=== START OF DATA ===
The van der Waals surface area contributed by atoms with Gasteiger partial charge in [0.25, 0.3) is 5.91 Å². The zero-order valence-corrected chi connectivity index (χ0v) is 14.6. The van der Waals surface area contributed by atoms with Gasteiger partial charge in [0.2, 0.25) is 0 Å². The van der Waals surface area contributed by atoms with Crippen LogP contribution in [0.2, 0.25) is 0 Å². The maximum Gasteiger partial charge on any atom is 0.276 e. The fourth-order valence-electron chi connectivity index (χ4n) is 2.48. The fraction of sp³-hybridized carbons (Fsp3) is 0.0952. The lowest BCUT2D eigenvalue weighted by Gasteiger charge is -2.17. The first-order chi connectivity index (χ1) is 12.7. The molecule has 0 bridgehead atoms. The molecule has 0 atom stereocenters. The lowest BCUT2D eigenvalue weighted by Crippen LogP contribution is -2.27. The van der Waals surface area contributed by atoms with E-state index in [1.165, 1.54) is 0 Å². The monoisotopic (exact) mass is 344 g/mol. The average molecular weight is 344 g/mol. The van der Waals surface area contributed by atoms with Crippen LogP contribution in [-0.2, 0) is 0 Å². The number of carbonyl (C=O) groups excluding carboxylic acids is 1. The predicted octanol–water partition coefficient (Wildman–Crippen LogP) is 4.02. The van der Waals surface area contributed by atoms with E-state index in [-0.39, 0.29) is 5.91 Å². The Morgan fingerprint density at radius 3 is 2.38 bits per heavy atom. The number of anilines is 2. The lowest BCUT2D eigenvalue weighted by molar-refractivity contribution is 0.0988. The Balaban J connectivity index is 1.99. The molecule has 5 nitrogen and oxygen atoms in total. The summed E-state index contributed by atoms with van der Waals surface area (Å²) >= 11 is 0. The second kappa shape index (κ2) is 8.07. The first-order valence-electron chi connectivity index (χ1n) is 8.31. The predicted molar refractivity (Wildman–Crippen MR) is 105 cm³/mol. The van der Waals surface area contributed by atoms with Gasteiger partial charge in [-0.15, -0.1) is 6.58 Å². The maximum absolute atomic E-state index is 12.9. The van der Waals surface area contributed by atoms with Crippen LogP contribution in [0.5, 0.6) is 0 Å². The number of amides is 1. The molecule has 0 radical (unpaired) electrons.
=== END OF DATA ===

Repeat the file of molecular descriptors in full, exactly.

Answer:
The van der Waals surface area contributed by atoms with Gasteiger partial charge in [0.25, 0.3) is 5.91 Å². The zero-order valence-corrected chi connectivity index (χ0v) is 14.6. The van der Waals surface area contributed by atoms with Gasteiger partial charge in [0.2, 0.25) is 0 Å². The van der Waals surface area contributed by atoms with Crippen LogP contribution in [0.2, 0.25) is 0 Å². The maximum Gasteiger partial charge on any atom is 0.276 e. The fourth-order valence-electron chi connectivity index (χ4n) is 2.48. The fraction of sp³-hybridized carbons (Fsp3) is 0.0952. The lowest BCUT2D eigenvalue weighted by Gasteiger charge is -2.17. The first-order chi connectivity index (χ1) is 12.7. The molecule has 0 bridgehead atoms. The molecule has 0 atom stereocenters. The lowest BCUT2D eigenvalue weighted by Crippen LogP contribution is -2.27. The van der Waals surface area contributed by atoms with E-state index in [1.165, 1.54) is 0 Å². The monoisotopic (exact) mass is 344 g/mol. The average molecular weight is 344 g/mol. The van der Waals surface area contributed by atoms with Crippen LogP contribution in [-0.2, 0) is 0 Å². The number of carbonyl (C=O) groups excluding carboxylic acids is 1. The predicted octanol–water partition coefficient (Wildman–Crippen LogP) is 4.02. The van der Waals surface area contributed by atoms with E-state index in [-0.39, 0.29) is 5.91 Å². The Morgan fingerprint density at radius 3 is 2.38 bits per heavy atom. The number of anilines is 2. The lowest BCUT2D eigenvalue weighted by molar-refractivity contribution is 0.0988. The Balaban J connectivity index is 1.99. The molecule has 5 nitrogen and oxygen atoms in total. The summed E-state index contributed by atoms with van der Waals surface area (Å²) >= 11 is 0. The second kappa shape index (κ2) is 8.07. The first-order valence-electron chi connectivity index (χ1n) is 8.31. The predicted molar refractivity (Wildman–Crippen MR) is 105 cm³/mol. The van der Waals surface area contributed by atoms with Gasteiger partial charge in [-0.15, -0.1) is 6.58 Å². The maximum absolute atomic E-state index is 12.9. The van der Waals surface area contributed by atoms with Crippen LogP contribution in [0.5, 0.6) is 0 Å². The number of amides is 1. The molecule has 0 radical (unpaired) electrons.